17.19 Finding Files (Much) Faster with a find Database
If you use find (17.2 ) to search for files, you know that it can take a long time to work, especially when there are lots of directories to search. Here are some ideas for speeding up your find s.
If your system has "fast find " or GNU locate (17.18 ) , that's probably all you need. It lets you search a list of all pathnames on the system.
Even if you have the fast find or locate , it still might not do what you need. For example, those utilties only search for pathnames. To find files by the owner's name, the number of links, the size, and so on, you have to use "slow" find . In that case - or, when you don't have fast find or locate - you may want to set up your own version.
The basic fast find has two parts. One part is a command, a shell script named /usr/lib/find/updatedb , that builds a database of the files on your system - if your system has it, take a look to see a fancy way to build the database. The other part is the find command itself - it searches the database for pathnames that match the name (regular expression) you type.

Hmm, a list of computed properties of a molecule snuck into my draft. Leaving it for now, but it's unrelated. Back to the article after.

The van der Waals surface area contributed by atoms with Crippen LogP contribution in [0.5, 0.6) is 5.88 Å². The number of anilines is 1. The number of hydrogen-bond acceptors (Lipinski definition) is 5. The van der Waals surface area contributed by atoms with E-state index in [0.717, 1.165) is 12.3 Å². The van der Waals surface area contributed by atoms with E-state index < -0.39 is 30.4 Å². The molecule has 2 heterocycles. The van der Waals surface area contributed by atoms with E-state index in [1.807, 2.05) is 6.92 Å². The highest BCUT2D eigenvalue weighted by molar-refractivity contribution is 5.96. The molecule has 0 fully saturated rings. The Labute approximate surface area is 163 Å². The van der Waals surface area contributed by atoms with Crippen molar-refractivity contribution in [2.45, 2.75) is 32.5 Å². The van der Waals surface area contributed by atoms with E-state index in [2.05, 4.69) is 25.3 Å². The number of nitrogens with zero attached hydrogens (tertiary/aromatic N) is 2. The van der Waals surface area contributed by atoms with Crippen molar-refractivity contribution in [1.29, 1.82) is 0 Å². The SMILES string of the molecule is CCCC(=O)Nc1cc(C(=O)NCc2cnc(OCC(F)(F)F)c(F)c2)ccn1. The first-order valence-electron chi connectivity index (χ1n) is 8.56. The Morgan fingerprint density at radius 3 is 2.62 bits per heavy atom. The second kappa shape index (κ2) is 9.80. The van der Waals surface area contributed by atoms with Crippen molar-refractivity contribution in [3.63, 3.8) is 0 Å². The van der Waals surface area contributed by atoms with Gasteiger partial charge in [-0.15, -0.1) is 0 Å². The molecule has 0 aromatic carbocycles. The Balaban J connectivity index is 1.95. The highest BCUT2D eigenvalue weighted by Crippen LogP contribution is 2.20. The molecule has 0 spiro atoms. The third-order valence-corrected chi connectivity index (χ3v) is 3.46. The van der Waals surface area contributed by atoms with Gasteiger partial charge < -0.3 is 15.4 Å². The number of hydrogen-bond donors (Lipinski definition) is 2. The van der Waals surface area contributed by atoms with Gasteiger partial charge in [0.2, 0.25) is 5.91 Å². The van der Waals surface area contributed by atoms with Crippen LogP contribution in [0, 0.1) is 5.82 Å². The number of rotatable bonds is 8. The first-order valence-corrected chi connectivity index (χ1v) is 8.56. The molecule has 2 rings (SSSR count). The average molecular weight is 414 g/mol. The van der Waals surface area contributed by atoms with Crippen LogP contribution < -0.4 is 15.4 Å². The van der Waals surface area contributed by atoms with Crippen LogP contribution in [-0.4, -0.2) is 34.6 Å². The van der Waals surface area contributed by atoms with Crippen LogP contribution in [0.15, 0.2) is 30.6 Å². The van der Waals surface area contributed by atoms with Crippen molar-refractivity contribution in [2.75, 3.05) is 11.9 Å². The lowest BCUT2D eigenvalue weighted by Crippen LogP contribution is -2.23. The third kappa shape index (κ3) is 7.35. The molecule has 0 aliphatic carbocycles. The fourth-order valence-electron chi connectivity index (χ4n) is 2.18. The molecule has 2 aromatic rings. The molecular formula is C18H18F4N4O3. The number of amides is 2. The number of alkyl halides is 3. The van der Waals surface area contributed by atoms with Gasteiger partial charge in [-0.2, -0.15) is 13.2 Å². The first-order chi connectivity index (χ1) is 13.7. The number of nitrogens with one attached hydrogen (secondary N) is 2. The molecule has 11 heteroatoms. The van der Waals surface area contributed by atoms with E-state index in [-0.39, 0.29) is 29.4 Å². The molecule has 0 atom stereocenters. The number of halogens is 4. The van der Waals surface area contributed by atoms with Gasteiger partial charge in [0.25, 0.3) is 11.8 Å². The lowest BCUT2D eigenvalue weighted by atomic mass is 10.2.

To make your own fast find :
To search the database, type:
You can do much more. I'll get you started. If you have room to store more information than just pathnames, you can feed your find output to a command like ls -l or sls (16.29 ) . For example, if you do a lot of work with links (18.3 ) , you might want to keep the files' i-numbers (1.22 ) as well as their names. You'd build your database with a command like the one below. Use xargs (9.21 ) or something like it (9.20 ) .
cd find . -print | xargs ls -id > $HOME/.fastfind
Or, if your version of find has the handy -ls operator, use the next script. Watch out for really large i-numbers; they might shift the columns and make cut (35.14 ) give wrong output.
cd find . -ls | cut -c1-7,67- > $HOME/.fastfind
The exact column numbers will depend on your system. Then, your ffind script could search for files by i-number. For instance, if you had a file with i-number 1234 and you wanted to find all its links:
(The space at the end prevents matches with i-numbers like 12345.) You could also search by pathname.
Article 16.21 shows another find database setup, a list of directories or files with the same names.
With some information about UNIX shell programming and utilities like awk (33.11 ) , the techniques in this article should let you build and search a sophisticated file database - and get information much faster than with plain old find .